Recently I was giving my friend a demo of and I asked her if all of her beneficiaries on her accounts were up-to-date. She said “yes,” but I could hear a slight hesitation in her voice.

A few days later she called me saying, “I can’t believe it, my ex-husband’s name was on my teacher’s pension, I totally forgot to change it. Thank you so much for making me think to check. I would be rolling over in my grave if he had that money!”

I figured my friend was not alone, so I asked Stephanie Daniel, an estate attorney at Kirk Palmer & Thigpen, what would happen if she hadn’t caught this. Stephanie said, “This mistake happens more often than you might think and an attorney generally has no power to fix the problem. After you die, the insurance company or the company administering the funds will automatically distribute the money to the individual named on the most recent beneficiary form, regardless of your desires, your circumstances prior to death or even what you wrote in your will.”

Naming beneficiaries on your assets seems simple enough, right?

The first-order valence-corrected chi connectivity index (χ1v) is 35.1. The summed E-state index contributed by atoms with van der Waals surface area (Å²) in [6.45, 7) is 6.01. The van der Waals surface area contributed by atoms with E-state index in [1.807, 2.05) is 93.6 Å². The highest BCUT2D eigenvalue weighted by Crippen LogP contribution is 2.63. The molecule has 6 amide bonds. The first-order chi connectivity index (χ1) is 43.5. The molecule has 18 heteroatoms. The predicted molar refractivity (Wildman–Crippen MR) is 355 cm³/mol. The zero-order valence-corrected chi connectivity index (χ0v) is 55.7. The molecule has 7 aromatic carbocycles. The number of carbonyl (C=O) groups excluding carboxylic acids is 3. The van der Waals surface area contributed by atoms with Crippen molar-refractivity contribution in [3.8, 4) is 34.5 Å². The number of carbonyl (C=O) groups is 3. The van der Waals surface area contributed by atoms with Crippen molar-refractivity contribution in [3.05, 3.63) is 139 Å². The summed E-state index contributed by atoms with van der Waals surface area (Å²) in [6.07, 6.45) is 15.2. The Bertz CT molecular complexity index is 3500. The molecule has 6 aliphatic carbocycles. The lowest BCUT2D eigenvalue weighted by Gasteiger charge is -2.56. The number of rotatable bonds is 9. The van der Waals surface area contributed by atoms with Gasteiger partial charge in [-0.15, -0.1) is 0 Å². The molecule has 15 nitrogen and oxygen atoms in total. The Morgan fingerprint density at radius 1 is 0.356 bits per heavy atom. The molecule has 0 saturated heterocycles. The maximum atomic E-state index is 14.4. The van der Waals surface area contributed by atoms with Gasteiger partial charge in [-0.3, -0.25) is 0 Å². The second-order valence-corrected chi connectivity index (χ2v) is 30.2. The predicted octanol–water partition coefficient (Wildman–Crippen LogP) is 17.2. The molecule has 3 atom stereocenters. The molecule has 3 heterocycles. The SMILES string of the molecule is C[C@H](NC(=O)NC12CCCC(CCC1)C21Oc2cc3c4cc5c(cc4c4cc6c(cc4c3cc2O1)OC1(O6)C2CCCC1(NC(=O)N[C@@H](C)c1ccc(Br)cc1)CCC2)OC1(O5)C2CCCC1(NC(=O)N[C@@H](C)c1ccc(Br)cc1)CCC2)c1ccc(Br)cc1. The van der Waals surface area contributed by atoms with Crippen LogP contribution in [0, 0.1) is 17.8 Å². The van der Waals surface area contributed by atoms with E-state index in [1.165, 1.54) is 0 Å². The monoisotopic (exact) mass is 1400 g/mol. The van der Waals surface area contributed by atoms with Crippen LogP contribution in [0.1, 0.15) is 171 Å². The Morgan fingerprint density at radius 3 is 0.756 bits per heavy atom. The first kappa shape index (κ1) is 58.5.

Well, as you read from my friend’s experience above, most people don’t give it much thought. I hope these three tips will help you avoid some of the common pitfalls.

1. Don’t name someone you no longer have a relationship with

It sounds obvious, but unless you check the paperwork on all your financial assets after a divorce, a separation, or a falling out, your money is at risk. When was the last time you checked your beneficiary designations on your life insurance, retirement accounts and pension(s)?  If you are like most people, it’s been years, maybe decades.

2. Don’t name minors

Minors cannot inherit assets; the courts will have to decide the best course of action. Speak to an estate planning professional about how to set up a trust until the minor comes of age.

3. Don’t name someone with special needs

Even a modest inheritance can prevent special needs dependents or heirs from getting any government aid. Find out more information at A Special Needs Plan and find a financial planner who specializes in special needs families.

It takes just 15 minutes to fill out the Torch checklist in your personal notebook. It includes all of the accounts, policies and documents that may or may not have the correct beneficiary assigned. Once you fill it out, anything you need to check will be on your Bright Ideas list.

It’s important to also remember that leaving your forms blank, naming spouses, and naming trusts can be problematic if not done properly. Find an estate planning professional to help you make the right decisions for your unique situation.



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